IndyPL Unveils “Black History, Indianapolis History” Digital Collection

07/08/2019
IndyPL Unveils “Black History, Indianapolis History” Digital Collection
IndyPL Unveils “Black History, Indianapolis History” Digital Collection

Family photos and memorabilia from generations of Indianapolis families are the latest additions to The Indianapolis Public Library’s growing collection of local historical materials that can be viewed at Digital Indy.

The “Black History, Indianapolis History” digital archive is comprised of images from community members that were scanned during several cultural heritage preservation events at Indy Library branches in the past year. Items include family and individual portrait photos, newspaper clippings, and photos from weddings, graduations, military participation and other celebrated milestones.

Represented in the collection are such notable citizens as Elder Watson Diggs, an educator, founder of the Kappa Alpha Psi fraternity and first African American to join the Indiana Reserves; Dr. Earle Robinson, Sr., one of the first 27 black graduates of the iconic Homer G. Phillips Hospital in St. Louis; acclaimed local artist Joseph Holiday; and a number of alumni of Crispus Attucks High School.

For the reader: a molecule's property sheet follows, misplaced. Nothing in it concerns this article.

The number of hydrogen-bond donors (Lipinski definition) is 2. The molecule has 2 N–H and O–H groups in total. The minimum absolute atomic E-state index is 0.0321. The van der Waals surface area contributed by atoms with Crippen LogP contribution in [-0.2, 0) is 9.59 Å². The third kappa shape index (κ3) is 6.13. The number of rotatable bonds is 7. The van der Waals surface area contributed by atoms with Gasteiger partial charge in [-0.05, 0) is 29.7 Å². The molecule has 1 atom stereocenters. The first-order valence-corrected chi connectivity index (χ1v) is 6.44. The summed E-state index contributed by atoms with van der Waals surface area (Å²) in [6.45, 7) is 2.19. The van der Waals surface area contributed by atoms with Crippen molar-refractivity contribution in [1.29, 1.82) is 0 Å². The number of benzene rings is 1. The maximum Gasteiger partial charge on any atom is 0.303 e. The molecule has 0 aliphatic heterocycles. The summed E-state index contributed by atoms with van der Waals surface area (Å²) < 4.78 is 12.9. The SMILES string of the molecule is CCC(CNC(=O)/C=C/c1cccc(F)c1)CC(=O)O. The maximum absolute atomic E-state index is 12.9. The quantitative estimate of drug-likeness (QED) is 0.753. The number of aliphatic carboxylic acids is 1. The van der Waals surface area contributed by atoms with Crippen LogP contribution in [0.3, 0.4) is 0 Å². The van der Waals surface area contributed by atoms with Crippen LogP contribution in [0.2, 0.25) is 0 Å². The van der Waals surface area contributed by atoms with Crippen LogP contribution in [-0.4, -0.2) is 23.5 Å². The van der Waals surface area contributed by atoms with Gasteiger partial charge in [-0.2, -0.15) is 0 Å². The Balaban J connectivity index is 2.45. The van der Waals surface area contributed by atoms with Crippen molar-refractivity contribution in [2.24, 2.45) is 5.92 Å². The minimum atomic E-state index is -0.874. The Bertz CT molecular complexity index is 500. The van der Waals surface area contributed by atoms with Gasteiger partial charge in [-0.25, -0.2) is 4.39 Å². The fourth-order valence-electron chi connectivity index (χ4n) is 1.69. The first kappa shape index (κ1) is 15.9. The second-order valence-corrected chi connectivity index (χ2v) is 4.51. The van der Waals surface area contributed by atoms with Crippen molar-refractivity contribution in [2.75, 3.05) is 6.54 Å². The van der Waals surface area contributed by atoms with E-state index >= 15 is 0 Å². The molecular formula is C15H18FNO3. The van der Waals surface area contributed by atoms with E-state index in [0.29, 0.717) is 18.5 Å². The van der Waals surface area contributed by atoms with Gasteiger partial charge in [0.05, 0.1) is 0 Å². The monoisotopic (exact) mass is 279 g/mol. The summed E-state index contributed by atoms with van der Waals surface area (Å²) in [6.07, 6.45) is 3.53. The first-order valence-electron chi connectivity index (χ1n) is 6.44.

Other collections in the Library’s Digital Indy archives on the topic of black history in Indianapolis include those featuring Indianapolis Public Schools, Indianapolis African American Firefighters, the Crispus Attucks Museum, Crispus Attucks High School, and the Library’s African American History Committee. The “Black History, Indianapolis History” collection also includes a number of Library resources available for further reading and research.

The Library will continue to host events during which individuals are encouraged to bring items relating to their family histories for scanning and inclusion in “Black History, Indianapolis History” collection. To learn more about these programs, contact Digital Indy.

“Black History, Indianapolis History” has been made possible in part by a major grant from the National Endowment for the Humanities: Exploring the human endeavor.